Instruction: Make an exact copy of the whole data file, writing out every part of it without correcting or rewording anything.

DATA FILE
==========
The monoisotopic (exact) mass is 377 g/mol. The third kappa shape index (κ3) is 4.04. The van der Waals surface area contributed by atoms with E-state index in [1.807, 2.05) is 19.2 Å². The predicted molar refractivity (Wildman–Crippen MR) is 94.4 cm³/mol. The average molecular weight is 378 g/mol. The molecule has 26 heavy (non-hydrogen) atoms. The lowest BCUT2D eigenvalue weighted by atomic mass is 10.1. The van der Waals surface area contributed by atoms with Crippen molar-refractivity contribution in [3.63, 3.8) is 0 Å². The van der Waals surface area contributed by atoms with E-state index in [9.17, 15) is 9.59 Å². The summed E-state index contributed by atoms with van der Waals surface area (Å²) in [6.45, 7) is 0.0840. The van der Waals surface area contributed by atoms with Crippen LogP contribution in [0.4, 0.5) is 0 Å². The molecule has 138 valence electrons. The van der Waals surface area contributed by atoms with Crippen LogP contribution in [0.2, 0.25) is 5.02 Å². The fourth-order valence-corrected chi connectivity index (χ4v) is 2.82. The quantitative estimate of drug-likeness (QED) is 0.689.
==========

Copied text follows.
The monoisotopic (exact) mass is 377 g/mol. The third kappa shape index (κ3) is 4.04. The van der Waals surface area contributed by atoms with E-state index in [1.807, 2.05) is 19.2 Å². The predicted molar refractivity (Wildman–Crippen MR) is 94.4 cm³/mol. The average molecular weight is 378 g/mol. The molecule has 26 heavy (non-hydrogen) atoms. The lowest BCUT2D eigenvalue weighted by atomic mass is 10.1. The van der Waals surface area contributed by atoms with Crippen molar-refractivity contribution in [3.63, 3.8) is 0 Å². The van der Waals surface area contributed by atoms with E-state index in [9.17, 15) is 9.59 Å². The summed E-state index contributed by atoms with van der Waals surface area (Å²) in [6.45, 7) is 0.0840. The van der Waals surface area contributed by atoms with Crippen LogP contribution in [0.4, 0.5) is 0 Å². The molecule has 138 valence electrons. The van der Waals surface area contributed by atoms with Crippen LogP contribution in [0.2, 0.25) is 5.02 Å². The fourth-order valence-corrected chi connectivity index (χ4v) is 2.82. The quantitative estimate of drug-likeness (QED) is 0.689.